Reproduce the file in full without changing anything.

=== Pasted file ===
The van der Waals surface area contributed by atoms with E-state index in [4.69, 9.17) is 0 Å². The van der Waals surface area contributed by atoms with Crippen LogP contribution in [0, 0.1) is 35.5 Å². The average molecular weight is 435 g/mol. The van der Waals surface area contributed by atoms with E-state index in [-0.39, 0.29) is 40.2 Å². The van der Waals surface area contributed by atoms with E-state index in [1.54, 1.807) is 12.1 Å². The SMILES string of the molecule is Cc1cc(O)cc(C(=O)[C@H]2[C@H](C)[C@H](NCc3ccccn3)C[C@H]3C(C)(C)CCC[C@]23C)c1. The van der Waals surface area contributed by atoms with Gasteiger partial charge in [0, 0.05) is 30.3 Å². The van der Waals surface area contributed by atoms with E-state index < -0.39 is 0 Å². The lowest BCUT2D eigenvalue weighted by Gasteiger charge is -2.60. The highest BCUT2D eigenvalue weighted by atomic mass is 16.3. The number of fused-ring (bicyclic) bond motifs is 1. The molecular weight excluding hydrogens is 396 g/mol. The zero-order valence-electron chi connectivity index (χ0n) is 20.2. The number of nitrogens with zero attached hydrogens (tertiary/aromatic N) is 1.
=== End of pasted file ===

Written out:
The van der Waals surface area contributed by atoms with E-state index in [4.69, 9.17) is 0 Å². The van der Waals surface area contributed by atoms with Crippen LogP contribution in [0, 0.1) is 35.5 Å². The average molecular weight is 435 g/mol. The van der Waals surface area contributed by atoms with E-state index in [-0.39, 0.29) is 40.2 Å². The van der Waals surface area contributed by atoms with E-state index in [1.54, 1.807) is 12.1 Å². The SMILES string of the molecule is Cc1cc(O)cc(C(=O)[C@H]2[C@H](C)[C@H](NCc3ccccn3)C[C@H]3C(C)(C)CCC[C@]23C)c1. The van der Waals surface area contributed by atoms with Gasteiger partial charge in [0, 0.05) is 30.3 Å². The van der Waals surface area contributed by atoms with E-state index < -0.39 is 0 Å². The lowest BCUT2D eigenvalue weighted by Gasteiger charge is -2.60. The highest BCUT2D eigenvalue weighted by atomic mass is 16.3. The number of fused-ring (bicyclic) bond motifs is 1. The molecular weight excluding hydrogens is 396 g/mol. The zero-order valence-electron chi connectivity index (χ0n) is 20.2. The number of nitrogens with zero attached hydrogens (tertiary/aromatic N) is 1.